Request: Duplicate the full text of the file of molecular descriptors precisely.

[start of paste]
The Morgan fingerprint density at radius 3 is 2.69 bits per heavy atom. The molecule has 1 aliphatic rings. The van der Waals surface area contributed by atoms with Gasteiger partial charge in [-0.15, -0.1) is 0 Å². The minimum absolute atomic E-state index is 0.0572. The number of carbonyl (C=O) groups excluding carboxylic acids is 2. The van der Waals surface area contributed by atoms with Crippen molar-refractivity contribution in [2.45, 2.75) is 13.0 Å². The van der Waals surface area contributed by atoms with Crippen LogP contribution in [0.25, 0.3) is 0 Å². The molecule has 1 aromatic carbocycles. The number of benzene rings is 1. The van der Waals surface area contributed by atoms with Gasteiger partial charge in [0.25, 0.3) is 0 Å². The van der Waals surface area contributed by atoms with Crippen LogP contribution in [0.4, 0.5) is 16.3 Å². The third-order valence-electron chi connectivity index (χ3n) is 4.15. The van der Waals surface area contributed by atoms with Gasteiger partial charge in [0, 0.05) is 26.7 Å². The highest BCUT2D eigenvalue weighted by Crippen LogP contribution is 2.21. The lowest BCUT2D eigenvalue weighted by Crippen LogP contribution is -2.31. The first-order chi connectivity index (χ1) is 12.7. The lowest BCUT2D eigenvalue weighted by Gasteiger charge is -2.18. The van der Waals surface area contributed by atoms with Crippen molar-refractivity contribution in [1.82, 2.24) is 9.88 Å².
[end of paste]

The Morgan fingerprint density at radius 3 is 2.69 bits per heavy atom. The molecule has 1 aliphatic rings. The van der Waals surface area contributed by atoms with Gasteiger partial charge in [-0.15, -0.1) is 0 Å². The minimum absolute atomic E-state index is 0.0572. The number of carbonyl (C=O) groups excluding carboxylic acids is 2. The van der Waals surface area contributed by atoms with Crippen molar-refractivity contribution in [2.45, 2.75) is 13.0 Å². The van der Waals surface area contributed by atoms with Crippen LogP contribution in [0.25, 0.3) is 0 Å². The molecule has 1 aromatic carbocycles. The number of benzene rings is 1. The van der Waals surface area contributed by atoms with Gasteiger partial charge in [0.25, 0.3) is 0 Å². The van der Waals surface area contributed by atoms with Crippen LogP contribution in [0.4, 0.5) is 16.3 Å². The third-order valence-electron chi connectivity index (χ3n) is 4.15. The van der Waals surface area contributed by atoms with Gasteiger partial charge in [0, 0.05) is 26.7 Å². The highest BCUT2D eigenvalue weighted by Crippen LogP contribution is 2.21. The lowest BCUT2D eigenvalue weighted by Crippen LogP contribution is -2.31. The first-order chi connectivity index (χ1) is 12.7. The lowest BCUT2D eigenvalue weighted by Gasteiger charge is -2.18. The van der Waals surface area contributed by atoms with Crippen molar-refractivity contribution in [1.82, 2.24) is 9.88 Å².